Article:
Russians Spending More on Coffins in 2022 Than Pandemic, Data Suggests

Russia spent more on coffins to bury its dead in the first half of 2022, as the war in Ukraine was unfolding, than in the same period in 2020 and 2021, when the pandemic was ravaging the country, according to an investigation by an open-source intelligence community.

Molfar, a global open-source intelligence (OSINT) community based in Kyiv that unites 250 professionals working on military investigations, fact-checks, information search, and analytics, analyzed two years of data on what Russians spent on funerals and burials since 2020, collecting evidence of purchases and tenders.

It found that since the beginning of the year, Russia has spent almost $4 million on buying body bags and coffins.

Between January and July 2020, Russia spent $1.3 million on tenders for coffins; in the same period in 2021 that rose by 7.7 percent, reaching $1.4 million. In 2022, the figure was $2.8 million—doubling the costs of the previous year, according to Molfar.

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Russia spent more on burials for its citizens between March and July 2022 than it spent in the same period in 2021 and 2020, when the pandemic was raging in the country. Molfar

As the graph compiled by Molfar shows, the highest expenses date back to March, a month that was perhaps the most brutal period so far in Russia's invasion of its neighbor, before Moscow troops retreated from the areas surrounding Kyiv. In the aftermath of their withdrawal, evidence emerged of war crimes against civilians in areas such as Bucha.

In March, Russia spent $441,000 for coffins, with Molfar identifying 41 tenders held that same month.

Molfar has been closely involved in analyzing the war in Ukraine. It provides daily reports on the war's latest events and military strikes. It has also worked with international media on documenting alleged Russian war crimes, such as the bombing of a theater in Mariupol in March, and identifying alleged war criminals.

According to a new governmental standard for the urgent burial of people and animals who die during military conflicts or as a result of these conflicts approved in Russia in December 2021, regional authorities and local governments are responsible for creating stocks for these burials—including coffins, pathological bags, disinfectants and personal protective equipment—in peacetime.

According to the new regulation expediting mass burials, published on the Emergencies Ministry's website on December 20, 2021, regional and local authorities are responsible for collecting the bodies of the dead, delivering them to the place of burial, transporting the coffins and burying them.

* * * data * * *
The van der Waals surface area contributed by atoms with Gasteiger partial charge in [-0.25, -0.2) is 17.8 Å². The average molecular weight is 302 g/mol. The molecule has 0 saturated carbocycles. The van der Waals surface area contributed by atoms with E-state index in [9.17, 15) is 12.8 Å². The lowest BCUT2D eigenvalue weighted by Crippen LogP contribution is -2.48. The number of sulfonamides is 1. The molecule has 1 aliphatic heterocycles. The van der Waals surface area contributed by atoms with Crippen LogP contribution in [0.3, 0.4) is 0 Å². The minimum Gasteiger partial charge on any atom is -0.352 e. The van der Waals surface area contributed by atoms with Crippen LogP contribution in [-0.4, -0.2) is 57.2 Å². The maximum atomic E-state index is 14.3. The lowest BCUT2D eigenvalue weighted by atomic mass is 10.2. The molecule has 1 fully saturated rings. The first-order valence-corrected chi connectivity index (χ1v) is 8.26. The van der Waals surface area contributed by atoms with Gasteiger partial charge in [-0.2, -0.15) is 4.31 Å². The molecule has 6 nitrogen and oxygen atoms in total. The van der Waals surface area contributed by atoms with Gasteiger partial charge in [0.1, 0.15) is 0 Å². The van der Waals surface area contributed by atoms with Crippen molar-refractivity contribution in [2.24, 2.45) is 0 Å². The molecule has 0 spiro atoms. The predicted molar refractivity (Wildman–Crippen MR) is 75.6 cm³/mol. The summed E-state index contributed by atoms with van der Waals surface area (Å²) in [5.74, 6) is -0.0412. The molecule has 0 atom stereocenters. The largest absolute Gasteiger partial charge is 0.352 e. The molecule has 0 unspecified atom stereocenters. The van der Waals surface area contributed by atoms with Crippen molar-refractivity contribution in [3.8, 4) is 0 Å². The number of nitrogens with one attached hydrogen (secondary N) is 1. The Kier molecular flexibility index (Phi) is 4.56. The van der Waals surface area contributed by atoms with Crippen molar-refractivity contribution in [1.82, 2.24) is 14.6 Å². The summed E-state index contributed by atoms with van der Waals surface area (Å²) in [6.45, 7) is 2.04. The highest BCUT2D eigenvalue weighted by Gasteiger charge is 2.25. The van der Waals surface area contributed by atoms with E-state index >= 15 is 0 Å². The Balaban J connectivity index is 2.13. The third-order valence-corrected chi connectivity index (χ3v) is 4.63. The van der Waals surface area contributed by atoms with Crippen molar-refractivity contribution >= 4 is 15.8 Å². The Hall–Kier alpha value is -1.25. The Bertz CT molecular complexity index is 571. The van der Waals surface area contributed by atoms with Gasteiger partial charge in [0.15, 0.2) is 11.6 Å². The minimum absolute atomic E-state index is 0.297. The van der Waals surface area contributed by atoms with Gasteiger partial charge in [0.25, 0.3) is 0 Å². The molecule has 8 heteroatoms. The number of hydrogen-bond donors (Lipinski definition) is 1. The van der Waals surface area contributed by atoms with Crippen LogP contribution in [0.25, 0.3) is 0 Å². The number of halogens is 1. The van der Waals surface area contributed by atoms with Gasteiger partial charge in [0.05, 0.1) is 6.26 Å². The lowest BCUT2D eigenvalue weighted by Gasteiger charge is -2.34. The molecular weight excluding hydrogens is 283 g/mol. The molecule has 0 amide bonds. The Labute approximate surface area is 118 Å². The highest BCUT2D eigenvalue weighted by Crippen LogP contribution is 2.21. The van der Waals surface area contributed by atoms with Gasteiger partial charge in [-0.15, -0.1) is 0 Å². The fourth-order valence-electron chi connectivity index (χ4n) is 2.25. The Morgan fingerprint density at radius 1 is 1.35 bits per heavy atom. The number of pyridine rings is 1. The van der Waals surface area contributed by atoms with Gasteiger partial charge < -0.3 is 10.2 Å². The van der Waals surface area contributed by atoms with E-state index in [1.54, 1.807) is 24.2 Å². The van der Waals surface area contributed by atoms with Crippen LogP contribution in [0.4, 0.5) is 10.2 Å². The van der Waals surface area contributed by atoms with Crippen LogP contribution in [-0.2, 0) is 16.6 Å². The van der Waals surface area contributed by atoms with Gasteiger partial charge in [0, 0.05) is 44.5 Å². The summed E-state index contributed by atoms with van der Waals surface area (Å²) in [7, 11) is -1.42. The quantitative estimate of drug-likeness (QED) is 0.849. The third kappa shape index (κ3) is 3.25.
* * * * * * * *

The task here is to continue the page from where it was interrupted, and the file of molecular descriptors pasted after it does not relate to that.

At the time the new guidelines for mass burials were passed, the international community was already concerned Russia might be planning an invasion of Ukraine, as Moscow was gathering its troops at its neighbor's border.

Molfar estimates that this change in the rules around burials impacted the purchase of body bags at the end of 2021, as in December alone the costs for body bags were 25 percent of the expenses for the entire year, at $645,000.

The new law came into force on February 1, 2022.

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Body bags containing the remains of Russian soldiers sit in a refrigerated rail car before being placed in fresh body bags by members of a Ukrainian civil-military cooperation team (CIMIC) on May 24, 2022 in Kharkiv, Ukraine. An investigation found that Russia spent more in burials in the first half of 2022 than in the same period in 2021 and 2020, when the pandemic was raging. John Moore/Getty Images

While the data suggests that the war in Ukraine has profoundly impacted Russia's expenses for burials and funerals, there's no way to verify a potential link between casualties from the war and burials within Russian territory.

According to Molfar, the sale of body bags and coffins is carried out according to a system of tenders that "hide large purchases in certain regions."

"Tenders are won by companies from almost the same regions," the report from Molfar reads. "So, the statistics remain unchanged, and the real picture of the buried people by region remains a mystery."

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The trend of changes in the number of tenders for body bags and coffins in Russian cities from the beginning of 2020 to 2022. Molfar

Russia has not declared the number of casualties it suffered in Ukraine since the beginning of the war. Western intelligence estimates up to 80,000 troops have been killed since February 24.

"The Russians are taking a tremendous number of casualties on the other side of the equation," the Pentagon's top policy official, Colin Kahl, said this month.

"I think it's safe to suggest that the Russians are probably taking 70 or 80,000 casualties in less than six months."

In July, CIA director William Burns said Russia had likely suffered around 60,000 casualties.

Ukraine's military estimates that some 45,550 Russian troops have been killed since the beginning of the full-scale invasion of its country.

By comparison, the pandemic claimed the lives of over 800,000 people in Russia as of July 2022. At the end of 2021, Russia's pandemic death toll had surpassed 658,000.

Newsweek has reached out to Russia's Ministry of Defense and Emergencies Ministry for comment.

Update 08/24/2022, 11:28 a.m. ET: This article was updated with additional information about Molfar and its work.